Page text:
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Feb 23, 2014 Written by 
Edoardo II

Edward II in popular culture

Cover of the Italian edition of the novel Auramala Cover of the Italian edition of the novel Auramala

The controversial figure of Edward II has at times fascinated playwrights, novelists, poets and film makers. He was both highly religious and capable of scandalous or bizarre behaviour, loathed by the English and by the Scots, but loved by the Welsh. He was a sportsman, though shunned lordly pursuits like hunting in favour of swimming in rivers. He was accustomed to spending time with the common folk, and enjoyed ‘lowly’ endeavours such as gardening. At the same time, he was detested in the end by the masses and was the object of plotting and conspiracy. His was truly a life worthy of film.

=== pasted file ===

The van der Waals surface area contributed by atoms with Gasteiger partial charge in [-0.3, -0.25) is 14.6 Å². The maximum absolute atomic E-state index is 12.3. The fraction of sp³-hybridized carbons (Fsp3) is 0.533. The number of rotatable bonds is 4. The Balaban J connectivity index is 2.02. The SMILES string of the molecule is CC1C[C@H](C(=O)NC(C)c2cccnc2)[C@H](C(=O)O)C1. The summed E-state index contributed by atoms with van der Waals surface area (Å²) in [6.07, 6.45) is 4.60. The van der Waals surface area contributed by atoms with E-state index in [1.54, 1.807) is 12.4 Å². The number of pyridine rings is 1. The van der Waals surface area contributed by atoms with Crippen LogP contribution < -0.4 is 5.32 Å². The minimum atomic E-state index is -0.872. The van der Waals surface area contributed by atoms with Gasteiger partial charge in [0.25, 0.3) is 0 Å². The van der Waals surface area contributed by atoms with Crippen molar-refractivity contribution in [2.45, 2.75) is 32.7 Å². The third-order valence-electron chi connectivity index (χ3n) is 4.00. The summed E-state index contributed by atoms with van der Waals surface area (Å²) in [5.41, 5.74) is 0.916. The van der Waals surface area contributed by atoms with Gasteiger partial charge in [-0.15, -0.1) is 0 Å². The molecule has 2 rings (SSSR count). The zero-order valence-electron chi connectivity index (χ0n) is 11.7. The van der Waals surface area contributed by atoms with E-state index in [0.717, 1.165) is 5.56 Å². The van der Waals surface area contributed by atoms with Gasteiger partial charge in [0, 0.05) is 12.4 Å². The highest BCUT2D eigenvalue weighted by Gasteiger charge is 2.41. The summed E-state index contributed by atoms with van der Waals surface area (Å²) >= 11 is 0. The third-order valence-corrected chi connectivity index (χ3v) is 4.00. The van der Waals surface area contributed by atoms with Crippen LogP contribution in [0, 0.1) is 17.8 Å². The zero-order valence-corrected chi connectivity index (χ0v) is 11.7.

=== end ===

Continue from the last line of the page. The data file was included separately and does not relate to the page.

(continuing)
Christopher Marlowe composed a tragedy in verse on Edward II (1592), which contributed more than any other work to our modern view of the king. Novelist Ken Follet uses the story of the mysterious death of the king as background to his novel World Without End. Australian writer, Pavian by adoption, Ivan Fowler, has used the Fieschi Letter as the basis for his novel Auramala (www.auramala.com/en). This is the only work of fiction to date that places Edward II at the Abbey of Sant’Alberto di Butrio.

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